Retail footfall slumped in June as poor weather and Brexit uncertainty continued to bash the struggling UK high streets.
Total footfall declined 2.9% in the five weeks to June 29, according to figures from the BRC-Springboard footfall and vacancies monitor.
The latest drop marks a significant fall from June 2018, when footfall had dipped 0.9%.
Overall shopper numbers are on a declining trend, with footfall down 2.4% on a three-month basis, while the six and 12-month averages showed reductions of 1.3% and 1.7% respectively.
“The drop in footfall in June of 2.9% is disappointing, it was much more severe than the 0.9% drop in June last year and takes the rolling three month average to negative 2.4% versus negative 1.5% in 2018,” Springboard marketing and insights director Diane Wehrle said.
“However, given the exceptional and ongoing disruptive political and economic period we are facing coupled with unprecedented structural changes in the retail sector, we might actually expect consumer activity to have taken an even greater hit.”
High street footfall experienced the sharpest decline, down 4.5% in June against a 0.1% rise last year.
Shopping centre footfall fell 2.4%, a narrower drop compared to the 3.4% fall in 2018.
Meanwhile, retail parks managed to “buck the trend” with footfall rising 0.1% in June 2019 following a 0.4% drop the same month a year ago.
British Retail Consortium CEO Helen Dickinson commented: “Poor footfall this June led to a significant fall in the sales figures for the month. High streets were worst hit by the relatively poor June weather, with shopping centres also performing badly, however, retail parks managed to buck the trend.
“Last year’s World Cup and glorious sunshine set a high bar, which 2019’s slow consumer spending and Brexit uncertainty failed to live up to.”
If they aim to reverse the declining trend, high streets and shopping centres should “invest in improving their customer experience”, Dickinson added.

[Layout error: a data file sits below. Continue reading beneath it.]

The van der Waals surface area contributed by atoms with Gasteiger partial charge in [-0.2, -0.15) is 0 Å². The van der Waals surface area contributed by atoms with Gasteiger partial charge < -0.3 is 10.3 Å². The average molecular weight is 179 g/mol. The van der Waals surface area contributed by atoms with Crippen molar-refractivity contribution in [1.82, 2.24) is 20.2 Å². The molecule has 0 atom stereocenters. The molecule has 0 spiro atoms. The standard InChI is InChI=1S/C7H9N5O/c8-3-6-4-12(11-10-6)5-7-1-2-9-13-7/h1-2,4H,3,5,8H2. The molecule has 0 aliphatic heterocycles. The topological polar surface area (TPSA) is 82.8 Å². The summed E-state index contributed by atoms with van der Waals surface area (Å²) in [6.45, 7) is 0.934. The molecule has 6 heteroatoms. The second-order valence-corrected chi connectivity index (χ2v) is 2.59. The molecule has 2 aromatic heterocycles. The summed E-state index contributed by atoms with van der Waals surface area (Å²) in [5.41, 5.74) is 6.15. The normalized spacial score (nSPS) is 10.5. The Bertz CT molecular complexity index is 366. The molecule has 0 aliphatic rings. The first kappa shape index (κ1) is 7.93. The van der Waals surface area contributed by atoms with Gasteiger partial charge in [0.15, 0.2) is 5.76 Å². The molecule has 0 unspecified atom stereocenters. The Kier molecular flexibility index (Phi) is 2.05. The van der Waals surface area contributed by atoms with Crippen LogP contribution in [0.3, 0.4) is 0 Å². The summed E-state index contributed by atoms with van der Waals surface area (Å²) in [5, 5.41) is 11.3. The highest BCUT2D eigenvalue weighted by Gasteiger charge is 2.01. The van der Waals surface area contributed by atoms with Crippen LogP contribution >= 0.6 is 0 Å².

The company said Keeling has a decade’s experience of working within a variety of listed and private businesses in senior finance, business improvement, integration and company secretarial roles. She will assume her new responsibilities in addition to her current role with immediate effect.
CEO Hugh Cawley said: “We are delighted that Maribeth has agreed to assume the role of Group CFO and we look forward to working with her to continue the improvement in performance of Real Good Food.”
In wider retail, the major news this morning is that Sports Direct (SPD) has announced it will delay the publication of its annual results scheduled for Thursday due to “complexities of the integration” of House of Fraser business and “current uncertainty as to the future trading performance” of the department store chain.
On the markets this morning, the FTSE 100 has opened the week up 0.1% or 5pts to 7,511pts.
Sports Direct has dropped 10% to 236.9p after the delay of its results.
This week in the City
Another quiet week looks in store as we enter the City’s summer lull.
The most notable entry in the diary this week is Premier Foods’ (PFD) first quarter sales update and the company’s annual general meeting, both on Wednesday. A number of Premier shareholders are reported to be ready to vote against the exit package given to former CEO Gavin Darby at the AGM.
Also on Wednesday, Vimto producer Nichols (NICL) will issue its interim earnings, having reformulated its portfolio to take advantage of the start of last year’s soft drinks levy in the UK, while there is also scheduled to be a trading update from Hotel Chocolat (HOTC).
Globally, US consumer giant Johnson & Johnson will issue its half year results tomorrow, while tobacco giant Philip Morris announces its interim earnings on Thursday and French spirits group Remy Cointreau releases its first quarter sales figures on the same day.
In economic news the monthly UK inflation figures are released on Wednesday morning, while the Office of National Statistics’ monthly retail sales figures are released on Thursday.